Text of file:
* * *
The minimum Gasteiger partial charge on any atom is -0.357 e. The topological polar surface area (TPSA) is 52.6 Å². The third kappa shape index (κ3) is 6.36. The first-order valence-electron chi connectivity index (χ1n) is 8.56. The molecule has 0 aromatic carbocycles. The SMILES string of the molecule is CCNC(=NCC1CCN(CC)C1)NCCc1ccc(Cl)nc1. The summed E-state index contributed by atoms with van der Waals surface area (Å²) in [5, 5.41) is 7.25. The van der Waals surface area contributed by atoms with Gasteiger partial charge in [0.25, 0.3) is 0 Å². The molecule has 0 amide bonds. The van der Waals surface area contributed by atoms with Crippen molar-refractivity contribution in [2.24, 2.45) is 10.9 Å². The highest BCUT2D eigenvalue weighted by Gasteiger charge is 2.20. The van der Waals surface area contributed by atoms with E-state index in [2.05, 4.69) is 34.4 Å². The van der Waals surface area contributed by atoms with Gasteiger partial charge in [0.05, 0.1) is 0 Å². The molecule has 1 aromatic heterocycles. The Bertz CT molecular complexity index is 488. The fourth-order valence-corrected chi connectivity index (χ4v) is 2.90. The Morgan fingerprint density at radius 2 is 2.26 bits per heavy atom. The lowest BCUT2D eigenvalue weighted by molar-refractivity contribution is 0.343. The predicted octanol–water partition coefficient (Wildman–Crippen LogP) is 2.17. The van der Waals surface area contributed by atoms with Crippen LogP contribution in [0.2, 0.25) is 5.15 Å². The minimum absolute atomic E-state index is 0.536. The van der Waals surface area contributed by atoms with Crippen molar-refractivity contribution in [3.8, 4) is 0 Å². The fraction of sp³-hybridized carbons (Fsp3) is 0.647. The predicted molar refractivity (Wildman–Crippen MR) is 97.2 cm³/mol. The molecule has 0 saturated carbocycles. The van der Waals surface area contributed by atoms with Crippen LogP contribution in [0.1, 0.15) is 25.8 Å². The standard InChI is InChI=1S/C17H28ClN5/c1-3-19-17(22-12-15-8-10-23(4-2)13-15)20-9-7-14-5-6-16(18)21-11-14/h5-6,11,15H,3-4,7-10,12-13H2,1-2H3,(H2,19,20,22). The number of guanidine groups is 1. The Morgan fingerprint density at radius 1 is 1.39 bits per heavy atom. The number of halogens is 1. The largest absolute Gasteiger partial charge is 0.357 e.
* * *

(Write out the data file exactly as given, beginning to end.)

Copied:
The minimum Gasteiger partial charge on any atom is -0.357 e. The topological polar surface area (TPSA) is 52.6 Å². The third kappa shape index (κ3) is 6.36. The first-order valence-electron chi connectivity index (χ1n) is 8.56. The molecule has 0 aromatic carbocycles. The SMILES string of the molecule is CCNC(=NCC1CCN(CC)C1)NCCc1ccc(Cl)nc1. The summed E-state index contributed by atoms with van der Waals surface area (Å²) in [5, 5.41) is 7.25. The van der Waals surface area contributed by atoms with Gasteiger partial charge in [0.25, 0.3) is 0 Å². The molecule has 0 amide bonds. The van der Waals surface area contributed by atoms with Crippen molar-refractivity contribution in [2.24, 2.45) is 10.9 Å². The highest BCUT2D eigenvalue weighted by Gasteiger charge is 2.20. The van der Waals surface area contributed by atoms with E-state index in [2.05, 4.69) is 34.4 Å². The van der Waals surface area contributed by atoms with Gasteiger partial charge in [0.05, 0.1) is 0 Å². The molecule has 1 aromatic heterocycles. The Bertz CT molecular complexity index is 488. The fourth-order valence-corrected chi connectivity index (χ4v) is 2.90. The Morgan fingerprint density at radius 2 is 2.26 bits per heavy atom. The lowest BCUT2D eigenvalue weighted by molar-refractivity contribution is 0.343. The predicted octanol–water partition coefficient (Wildman–Crippen LogP) is 2.17. The van der Waals surface area contributed by atoms with Crippen LogP contribution in [0.2, 0.25) is 5.15 Å². The minimum absolute atomic E-state index is 0.536. The van der Waals surface area contributed by atoms with Crippen molar-refractivity contribution in [3.8, 4) is 0 Å². The fraction of sp³-hybridized carbons (Fsp3) is 0.647. The predicted molar refractivity (Wildman–Crippen MR) is 97.2 cm³/mol. The molecule has 0 saturated carbocycles. The van der Waals surface area contributed by atoms with Crippen LogP contribution in [0.1, 0.15) is 25.8 Å². The standard InChI is InChI=1S/C17H28ClN5/c1-3-19-17(22-12-15-8-10-23(4-2)13-15)20-9-7-14-5-6-16(18)21-11-14/h5-6,11,15H,3-4,7-10,12-13H2,1-2H3,(H2,19,20,22). The number of guanidine groups is 1. The Morgan fingerprint density at radius 1 is 1.39 bits per heavy atom. The number of halogens is 1. The largest absolute Gasteiger partial charge is 0.357 e.